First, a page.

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Thousands Of POWs Pose Possible Problem For Allies

February 25, 1991

RIYADH, Saudi Arabia (AP) _ The powerful allied ground assault has taken at least 18,000 Iraqi soldiers prisoner, but an Arab commander today dismissed fears that the large number of POWs would bog down the offensive.

Lt. Gen. Khalid bin Sultan, the Saudi commander of the joint Arab forces, said he was prepared to handle up to 100,000 prisoners, and anticipated no problems from mass surrenders.

Khalid, speaking at a briefing in Riyadh, put the number of Iraqi prisoners at 20,000, counting those taken before the ground offensive began.

A short time later, however, U.S. Marine Brig. Gen. Richard I. Neal said the allied had captured 18,000 POWs within the first 24 hours of the ground war alone. About 3,000 were captured before the invasion.

Officials did not detail where or how the prisoners were taken, but reports from the field indicated many surrendered without a fight and that many were front-line troops in southern Kuwait.

One British television crew in Kuwait filmed an apparently wounded POW kissing one of his captors on the forehead as two Saudi soldiers helped him to walk. Other POWs were shown seated or lying, some of them wounded.

Reporter Sandy Gall of Independent Television News, whose crew took the footage, described the surrender:

″It was an amazing sight ... The Saudis were jubilant and some of the Iraqis looked just as happy that their battle was over.″

Other television footage showed long lines of prisoners being marched across the desert past allied armaments.

A senior Pentagon official said today that reserve and National Guard military police units were delousing, feeding, bathing and clothing the prisoners and then transporting them to Saudi Arabia. ″We make them as comfortable as we possibly can,″ the source said. Facilities have been prepared for thousands of POWs.

U.S. military officials in Saudi Arabia have said they will not let mass surrenders hinder their assault into Kuwait and southern Iraq, and Khalid echoed those comments today.

But several Pentagon war planners said in Washington Sunday they were concerned that too many Iraqi prisoners could slow the allied advance by forcing troops to walk the POWs south to Saudi Arabia under armed guard.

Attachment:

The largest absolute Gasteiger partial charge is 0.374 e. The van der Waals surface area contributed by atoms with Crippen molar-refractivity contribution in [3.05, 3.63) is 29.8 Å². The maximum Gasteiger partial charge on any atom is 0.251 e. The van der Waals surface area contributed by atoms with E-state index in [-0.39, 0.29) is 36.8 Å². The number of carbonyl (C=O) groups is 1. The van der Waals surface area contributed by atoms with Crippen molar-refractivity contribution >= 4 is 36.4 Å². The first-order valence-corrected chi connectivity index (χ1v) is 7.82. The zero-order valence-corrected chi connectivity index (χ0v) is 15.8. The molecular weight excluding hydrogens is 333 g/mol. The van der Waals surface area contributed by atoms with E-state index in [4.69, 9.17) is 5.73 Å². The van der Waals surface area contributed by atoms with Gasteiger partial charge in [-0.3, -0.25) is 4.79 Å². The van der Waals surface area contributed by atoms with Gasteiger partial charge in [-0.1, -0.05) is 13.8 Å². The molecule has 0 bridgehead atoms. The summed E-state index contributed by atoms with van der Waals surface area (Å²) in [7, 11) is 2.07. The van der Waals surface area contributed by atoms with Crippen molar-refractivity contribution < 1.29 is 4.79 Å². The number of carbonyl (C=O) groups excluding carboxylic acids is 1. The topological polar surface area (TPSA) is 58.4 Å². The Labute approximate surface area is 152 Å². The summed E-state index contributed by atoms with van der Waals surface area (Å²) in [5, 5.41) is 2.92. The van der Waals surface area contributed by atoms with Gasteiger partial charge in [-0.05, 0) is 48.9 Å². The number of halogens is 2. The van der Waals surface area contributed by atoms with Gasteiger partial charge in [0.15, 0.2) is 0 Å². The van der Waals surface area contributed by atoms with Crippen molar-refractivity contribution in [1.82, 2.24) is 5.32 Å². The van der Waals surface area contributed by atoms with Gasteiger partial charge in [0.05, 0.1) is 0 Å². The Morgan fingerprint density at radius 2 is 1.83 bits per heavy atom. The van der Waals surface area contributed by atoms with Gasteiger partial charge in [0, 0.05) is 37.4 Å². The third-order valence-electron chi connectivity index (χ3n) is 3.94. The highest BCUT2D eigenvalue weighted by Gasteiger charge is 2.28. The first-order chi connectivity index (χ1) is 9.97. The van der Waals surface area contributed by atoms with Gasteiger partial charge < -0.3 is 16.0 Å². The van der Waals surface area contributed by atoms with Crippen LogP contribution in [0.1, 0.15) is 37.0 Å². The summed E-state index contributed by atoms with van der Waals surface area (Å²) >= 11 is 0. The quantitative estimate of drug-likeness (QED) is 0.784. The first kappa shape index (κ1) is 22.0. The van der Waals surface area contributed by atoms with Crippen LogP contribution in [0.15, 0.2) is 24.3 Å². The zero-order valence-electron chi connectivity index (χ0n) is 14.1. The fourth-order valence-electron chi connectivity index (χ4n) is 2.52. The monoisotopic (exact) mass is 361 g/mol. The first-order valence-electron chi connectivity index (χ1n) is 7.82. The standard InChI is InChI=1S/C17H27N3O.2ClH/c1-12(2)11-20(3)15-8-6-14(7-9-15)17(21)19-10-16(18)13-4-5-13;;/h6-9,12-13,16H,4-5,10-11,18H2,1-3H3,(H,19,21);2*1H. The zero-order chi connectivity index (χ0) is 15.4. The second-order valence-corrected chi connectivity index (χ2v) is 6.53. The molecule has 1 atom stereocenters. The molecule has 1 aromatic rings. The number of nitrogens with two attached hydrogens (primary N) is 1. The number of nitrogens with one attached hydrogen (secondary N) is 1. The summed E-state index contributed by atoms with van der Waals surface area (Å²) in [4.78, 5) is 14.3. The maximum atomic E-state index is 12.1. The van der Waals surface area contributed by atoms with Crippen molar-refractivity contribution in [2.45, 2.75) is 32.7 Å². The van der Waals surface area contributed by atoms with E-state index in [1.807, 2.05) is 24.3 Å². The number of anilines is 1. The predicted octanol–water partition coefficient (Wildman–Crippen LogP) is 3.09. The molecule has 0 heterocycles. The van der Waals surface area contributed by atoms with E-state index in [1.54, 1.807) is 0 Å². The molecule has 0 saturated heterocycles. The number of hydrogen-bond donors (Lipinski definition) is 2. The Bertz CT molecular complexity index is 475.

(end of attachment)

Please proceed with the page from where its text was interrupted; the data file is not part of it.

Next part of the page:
″We’ve had so many dad-gummed POWs, we hope they don’t all surrender at once,″ one official said.

Another described the policy that has led to the mass surrenders.

″It’s a slap-and-hug technique, designed to give them a chance to give up with dignity,″ the Pentagon official said. ″Thousands of them are coming out of their holes.″

Under the strategy, front-line Iraqis were first pounded with heavy artillery, then aircraft equipped with loudspeakers flew over their bunkers with Arab speakers encouarging them ″to cease resistance,″ the official said. The Pentagon officials discussed the POW situation on condition of anonymity.

Many Iraqi prisoners and defectors reaching allied camps before the ground offensive appeared dazed and exhausted from extensive allied bombing raids. They told allied interrogators they had been receiving little food or water. Others appeared to be adequately nourished.

Maj. Rex Forney, MP deputy provost marshal for the Army’s 101st Airborne Division, said the prisoners were to be put in cages at the forward base and held for at least a day before being moved to Saudi Arabia.

Forney said the allies hope to move the POWs in double-decker passenger buses and evacuate wounded prisoners by helicopter if available. But if Iraqi forces counterattack, the prisoners will have to walk south, he said.

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